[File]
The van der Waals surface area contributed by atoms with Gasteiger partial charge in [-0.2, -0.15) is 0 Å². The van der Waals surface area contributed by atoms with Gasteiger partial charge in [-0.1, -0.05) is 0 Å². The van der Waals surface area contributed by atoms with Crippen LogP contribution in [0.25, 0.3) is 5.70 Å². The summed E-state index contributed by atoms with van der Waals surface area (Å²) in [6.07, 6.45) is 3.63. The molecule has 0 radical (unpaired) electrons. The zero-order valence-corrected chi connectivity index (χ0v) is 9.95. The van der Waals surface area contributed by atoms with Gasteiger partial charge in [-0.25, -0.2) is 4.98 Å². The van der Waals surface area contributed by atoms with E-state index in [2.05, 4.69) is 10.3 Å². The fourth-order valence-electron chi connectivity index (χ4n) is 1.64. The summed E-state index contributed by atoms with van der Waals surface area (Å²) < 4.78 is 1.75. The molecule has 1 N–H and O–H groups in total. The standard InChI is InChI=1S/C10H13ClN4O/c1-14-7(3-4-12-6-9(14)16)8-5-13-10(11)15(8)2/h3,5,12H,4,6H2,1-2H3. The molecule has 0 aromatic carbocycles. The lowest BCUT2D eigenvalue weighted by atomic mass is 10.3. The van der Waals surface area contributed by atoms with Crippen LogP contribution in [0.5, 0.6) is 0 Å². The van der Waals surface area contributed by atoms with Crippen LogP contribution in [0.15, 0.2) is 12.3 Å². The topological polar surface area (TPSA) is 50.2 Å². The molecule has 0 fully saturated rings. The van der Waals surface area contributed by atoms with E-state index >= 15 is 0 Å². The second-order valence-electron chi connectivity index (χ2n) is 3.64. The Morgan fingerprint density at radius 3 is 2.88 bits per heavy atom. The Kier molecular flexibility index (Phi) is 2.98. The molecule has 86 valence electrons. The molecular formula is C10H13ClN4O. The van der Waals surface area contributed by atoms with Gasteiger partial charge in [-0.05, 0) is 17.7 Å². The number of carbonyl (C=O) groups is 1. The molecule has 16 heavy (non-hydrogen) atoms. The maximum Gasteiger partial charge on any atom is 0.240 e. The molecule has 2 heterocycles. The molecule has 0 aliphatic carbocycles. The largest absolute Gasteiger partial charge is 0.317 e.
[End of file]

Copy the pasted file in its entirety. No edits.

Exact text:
The van der Waals surface area contributed by atoms with Gasteiger partial charge in [-0.2, -0.15) is 0 Å². The van der Waals surface area contributed by atoms with Gasteiger partial charge in [-0.1, -0.05) is 0 Å². The van der Waals surface area contributed by atoms with Crippen LogP contribution in [0.25, 0.3) is 5.70 Å². The summed E-state index contributed by atoms with van der Waals surface area (Å²) in [6.07, 6.45) is 3.63. The molecule has 0 radical (unpaired) electrons. The zero-order valence-corrected chi connectivity index (χ0v) is 9.95. The van der Waals surface area contributed by atoms with Gasteiger partial charge in [-0.25, -0.2) is 4.98 Å². The van der Waals surface area contributed by atoms with E-state index in [2.05, 4.69) is 10.3 Å². The fourth-order valence-electron chi connectivity index (χ4n) is 1.64. The summed E-state index contributed by atoms with van der Waals surface area (Å²) < 4.78 is 1.75. The molecule has 1 N–H and O–H groups in total. The standard InChI is InChI=1S/C10H13ClN4O/c1-14-7(3-4-12-6-9(14)16)8-5-13-10(11)15(8)2/h3,5,12H,4,6H2,1-2H3. The molecule has 0 aromatic carbocycles. The lowest BCUT2D eigenvalue weighted by atomic mass is 10.3. The van der Waals surface area contributed by atoms with Crippen LogP contribution in [0.5, 0.6) is 0 Å². The van der Waals surface area contributed by atoms with Crippen LogP contribution in [0.15, 0.2) is 12.3 Å². The topological polar surface area (TPSA) is 50.2 Å². The molecule has 0 fully saturated rings. The van der Waals surface area contributed by atoms with E-state index >= 15 is 0 Å². The second-order valence-electron chi connectivity index (χ2n) is 3.64. The Morgan fingerprint density at radius 3 is 2.88 bits per heavy atom. The Kier molecular flexibility index (Phi) is 2.98. The molecule has 86 valence electrons. The molecular formula is C10H13ClN4O. The van der Waals surface area contributed by atoms with Gasteiger partial charge in [-0.05, 0) is 17.7 Å². The number of carbonyl (C=O) groups is 1. The molecule has 16 heavy (non-hydrogen) atoms. The maximum Gasteiger partial charge on any atom is 0.240 e. The molecule has 2 heterocycles. The molecule has 0 aliphatic carbocycles. The largest absolute Gasteiger partial charge is 0.317 e.